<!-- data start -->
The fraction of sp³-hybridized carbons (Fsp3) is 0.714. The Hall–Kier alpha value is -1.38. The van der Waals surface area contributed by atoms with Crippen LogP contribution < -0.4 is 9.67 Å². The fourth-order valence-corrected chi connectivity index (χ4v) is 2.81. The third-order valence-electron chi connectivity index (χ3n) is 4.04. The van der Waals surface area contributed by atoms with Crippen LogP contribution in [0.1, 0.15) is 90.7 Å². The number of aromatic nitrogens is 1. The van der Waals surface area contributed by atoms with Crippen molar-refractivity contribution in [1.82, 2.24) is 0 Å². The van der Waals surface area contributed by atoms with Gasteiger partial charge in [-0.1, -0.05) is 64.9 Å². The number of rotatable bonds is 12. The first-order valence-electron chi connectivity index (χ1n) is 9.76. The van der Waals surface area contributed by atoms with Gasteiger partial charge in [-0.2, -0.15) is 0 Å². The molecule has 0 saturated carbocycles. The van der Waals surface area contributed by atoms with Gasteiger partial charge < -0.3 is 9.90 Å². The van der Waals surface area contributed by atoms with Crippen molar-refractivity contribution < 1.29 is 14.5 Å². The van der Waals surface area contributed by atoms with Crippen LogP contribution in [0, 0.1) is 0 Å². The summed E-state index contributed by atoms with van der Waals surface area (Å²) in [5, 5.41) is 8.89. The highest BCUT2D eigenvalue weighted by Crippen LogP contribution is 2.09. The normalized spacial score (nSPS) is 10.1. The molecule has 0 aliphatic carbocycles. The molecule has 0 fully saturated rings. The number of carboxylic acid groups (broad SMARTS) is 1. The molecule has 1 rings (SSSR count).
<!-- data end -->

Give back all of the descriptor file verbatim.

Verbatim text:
The fraction of sp³-hybridized carbons (Fsp3) is 0.714. The Hall–Kier alpha value is -1.38. The van der Waals surface area contributed by atoms with Crippen LogP contribution < -0.4 is 9.67 Å². The fourth-order valence-corrected chi connectivity index (χ4v) is 2.81. The third-order valence-electron chi connectivity index (χ3n) is 4.04. The van der Waals surface area contributed by atoms with Crippen LogP contribution in [0.1, 0.15) is 90.7 Å². The number of aromatic nitrogens is 1. The van der Waals surface area contributed by atoms with Crippen molar-refractivity contribution in [1.82, 2.24) is 0 Å². The van der Waals surface area contributed by atoms with Gasteiger partial charge in [-0.1, -0.05) is 64.9 Å². The number of rotatable bonds is 12. The first-order valence-electron chi connectivity index (χ1n) is 9.76. The van der Waals surface area contributed by atoms with Gasteiger partial charge in [-0.2, -0.15) is 0 Å². The molecule has 0 saturated carbocycles. The van der Waals surface area contributed by atoms with Gasteiger partial charge < -0.3 is 9.90 Å². The van der Waals surface area contributed by atoms with Crippen molar-refractivity contribution < 1.29 is 14.5 Å². The van der Waals surface area contributed by atoms with Crippen LogP contribution in [0, 0.1) is 0 Å². The summed E-state index contributed by atoms with van der Waals surface area (Å²) in [5, 5.41) is 8.89. The highest BCUT2D eigenvalue weighted by Crippen LogP contribution is 2.09. The normalized spacial score (nSPS) is 10.1. The molecule has 0 aliphatic carbocycles. The molecule has 0 fully saturated rings. The number of carboxylic acid groups (broad SMARTS) is 1. The molecule has 1 rings (SSSR count).